Celtaclysmic,Another great album from a group true to the origins of their name. They are a Melbourne-based ensemble that cause a violent musical storm wherever they perform.
With eclectic influences that are both contemporary and traditional, they combine effervescent original and trad tunes with diverse songs. All members of Celtaclysmic are highly skilled multi-instrumentalists which allows for thrilling and innovative arrangements.
The line-up includes: acoustic guitar, fiddle, banjo, mandolin, whistle, cello, bodhran and vocals. Celtaclysmic has performed at a wide range of venues and festivals such as The National Folk Festival, Fleurieu Folk Festival, Portarlington Celtic Festival, Selby and Ringwood Folk Clubs, The Limerick Castle Hotel, Ruby’s Lounge, The Micawber Tavern and St Andrew’s Hotel, as well as many others. Celtaclysmic’s debut CD ‘A Cello Called Bucket’, recorded in 2008, is available to buy from Trad And Now and Burke’s Music, as well as at any gigs.
Celtaclysmic – A cello called bucket by Chris Spencer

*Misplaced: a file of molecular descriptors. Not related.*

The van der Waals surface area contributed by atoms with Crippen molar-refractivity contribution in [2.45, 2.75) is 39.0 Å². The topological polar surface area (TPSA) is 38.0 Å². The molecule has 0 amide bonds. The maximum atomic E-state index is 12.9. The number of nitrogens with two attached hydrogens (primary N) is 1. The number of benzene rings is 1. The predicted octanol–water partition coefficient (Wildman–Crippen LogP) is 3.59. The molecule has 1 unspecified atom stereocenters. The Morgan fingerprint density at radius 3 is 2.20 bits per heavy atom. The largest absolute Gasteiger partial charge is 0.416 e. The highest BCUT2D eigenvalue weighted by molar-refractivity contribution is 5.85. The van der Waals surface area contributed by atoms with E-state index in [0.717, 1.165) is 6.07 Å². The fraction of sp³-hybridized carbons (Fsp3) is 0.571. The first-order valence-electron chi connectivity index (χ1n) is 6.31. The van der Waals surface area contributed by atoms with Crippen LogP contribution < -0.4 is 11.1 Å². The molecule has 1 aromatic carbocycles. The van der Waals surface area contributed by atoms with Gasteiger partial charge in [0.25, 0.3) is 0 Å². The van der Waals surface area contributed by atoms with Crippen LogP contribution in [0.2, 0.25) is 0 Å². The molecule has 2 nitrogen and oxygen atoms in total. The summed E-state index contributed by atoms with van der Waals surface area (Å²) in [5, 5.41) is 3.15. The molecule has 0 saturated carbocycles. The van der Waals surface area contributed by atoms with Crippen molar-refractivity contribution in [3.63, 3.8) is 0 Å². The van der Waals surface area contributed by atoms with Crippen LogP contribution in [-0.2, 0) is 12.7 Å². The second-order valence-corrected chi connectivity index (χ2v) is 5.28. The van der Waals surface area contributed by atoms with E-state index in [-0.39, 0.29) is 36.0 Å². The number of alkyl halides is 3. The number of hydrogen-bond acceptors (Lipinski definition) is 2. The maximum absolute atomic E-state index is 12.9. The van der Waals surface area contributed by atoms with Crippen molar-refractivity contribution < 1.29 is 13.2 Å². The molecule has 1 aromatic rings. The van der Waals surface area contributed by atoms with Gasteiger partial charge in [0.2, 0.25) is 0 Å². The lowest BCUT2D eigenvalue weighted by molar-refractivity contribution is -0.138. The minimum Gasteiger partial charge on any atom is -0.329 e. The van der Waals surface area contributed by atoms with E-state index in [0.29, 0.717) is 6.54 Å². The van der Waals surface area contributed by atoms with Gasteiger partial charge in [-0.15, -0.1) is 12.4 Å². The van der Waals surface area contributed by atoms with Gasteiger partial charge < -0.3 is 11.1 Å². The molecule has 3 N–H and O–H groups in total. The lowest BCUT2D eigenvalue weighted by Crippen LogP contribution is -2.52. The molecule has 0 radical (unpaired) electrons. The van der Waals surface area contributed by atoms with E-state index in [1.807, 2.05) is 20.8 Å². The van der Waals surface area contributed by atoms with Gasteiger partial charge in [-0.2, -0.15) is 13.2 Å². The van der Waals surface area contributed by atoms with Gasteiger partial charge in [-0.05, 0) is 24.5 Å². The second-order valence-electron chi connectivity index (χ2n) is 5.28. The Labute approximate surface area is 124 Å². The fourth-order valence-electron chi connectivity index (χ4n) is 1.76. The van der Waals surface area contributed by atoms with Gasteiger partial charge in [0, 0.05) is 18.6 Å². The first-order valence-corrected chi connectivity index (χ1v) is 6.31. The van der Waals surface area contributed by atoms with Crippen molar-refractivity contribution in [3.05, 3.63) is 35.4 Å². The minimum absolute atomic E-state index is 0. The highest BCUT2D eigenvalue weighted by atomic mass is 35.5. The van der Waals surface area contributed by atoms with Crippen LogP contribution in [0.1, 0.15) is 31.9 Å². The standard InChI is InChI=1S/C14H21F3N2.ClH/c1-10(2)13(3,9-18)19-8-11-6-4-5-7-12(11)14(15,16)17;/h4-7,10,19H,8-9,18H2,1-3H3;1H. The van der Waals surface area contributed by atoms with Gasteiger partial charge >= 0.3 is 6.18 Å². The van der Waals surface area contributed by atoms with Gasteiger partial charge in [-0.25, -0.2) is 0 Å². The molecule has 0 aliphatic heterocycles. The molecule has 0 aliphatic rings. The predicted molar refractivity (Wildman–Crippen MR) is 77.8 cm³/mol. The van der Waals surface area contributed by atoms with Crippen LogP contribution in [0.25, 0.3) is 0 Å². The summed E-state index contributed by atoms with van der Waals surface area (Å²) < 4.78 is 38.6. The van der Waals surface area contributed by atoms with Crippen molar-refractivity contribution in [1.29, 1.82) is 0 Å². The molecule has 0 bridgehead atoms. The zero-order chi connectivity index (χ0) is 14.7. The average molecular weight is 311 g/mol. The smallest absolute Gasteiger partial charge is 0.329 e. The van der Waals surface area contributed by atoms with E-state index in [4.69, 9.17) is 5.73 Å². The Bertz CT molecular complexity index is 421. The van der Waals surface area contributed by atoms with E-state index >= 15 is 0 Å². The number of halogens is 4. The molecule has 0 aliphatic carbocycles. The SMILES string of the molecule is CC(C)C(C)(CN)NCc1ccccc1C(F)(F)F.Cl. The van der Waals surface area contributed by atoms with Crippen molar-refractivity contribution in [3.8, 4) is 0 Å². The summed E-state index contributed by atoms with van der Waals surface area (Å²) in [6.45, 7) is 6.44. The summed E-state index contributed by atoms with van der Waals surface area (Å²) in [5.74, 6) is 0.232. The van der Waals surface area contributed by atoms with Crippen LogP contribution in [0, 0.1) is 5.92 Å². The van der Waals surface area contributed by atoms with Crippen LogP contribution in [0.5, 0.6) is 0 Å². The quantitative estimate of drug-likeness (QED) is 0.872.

An odd name for a CD, but it’s full of great toe-tapping jigs, reels and interesting songs. The CD alternates between sets of instrumental reels, jigs and songs featuring vocals. The instrumental songs highlight the use of a wide range of instruments, including the usual guitar, fiddle, whistles, banjo, mandolin, bodhran and of course, ‘Bucket’ the cello. Two sets of jigs and reels lead off the album and they quickly grabbed my attention and interest. The variety of instrumentation adds enormously to the enjoyment of the album. Perhaps, the best song on the album is track three “Master Builders”, written in a traditional folk manner that features the vocals of different members in different combinations. I am reminded of great folk bands such as Steeleye Span and Fairport Convention in the arrangement of the song and their use of vocals. While I’m in the mode for comparisons, another time I thought of the work of Mike Oldfield, particularly in their long instrumental “Swapping Set” that had different instruments taking it in turns to be highlighted during the song. I also appreciated the comments in the liner notes made by the band about the selection and background of each song. Another favourite is “Irish Molly” featuring the band’s arrangement skills and dynamic production; the song has the two female singers on lead vocals, background harmonies and varied time signatures. Originally written for music hall, the band has given the song a ‘traditional’ folk essence. It’s not until track eight “A Cello Called Bucket” that the cello gets its prominence and only then after a long whistle solo. The song brings the tempo down several notches to provide contrast to the jigs and reels. Then over its eight minute length, builds up to its crescendo. Another highlight is the traditional “Sovay” featuring the vocals of Rebecca Simpson that has a woman as the protagonist. The band is booked for the Maldon Folk Festival later this year – I’ll be at each of their performances.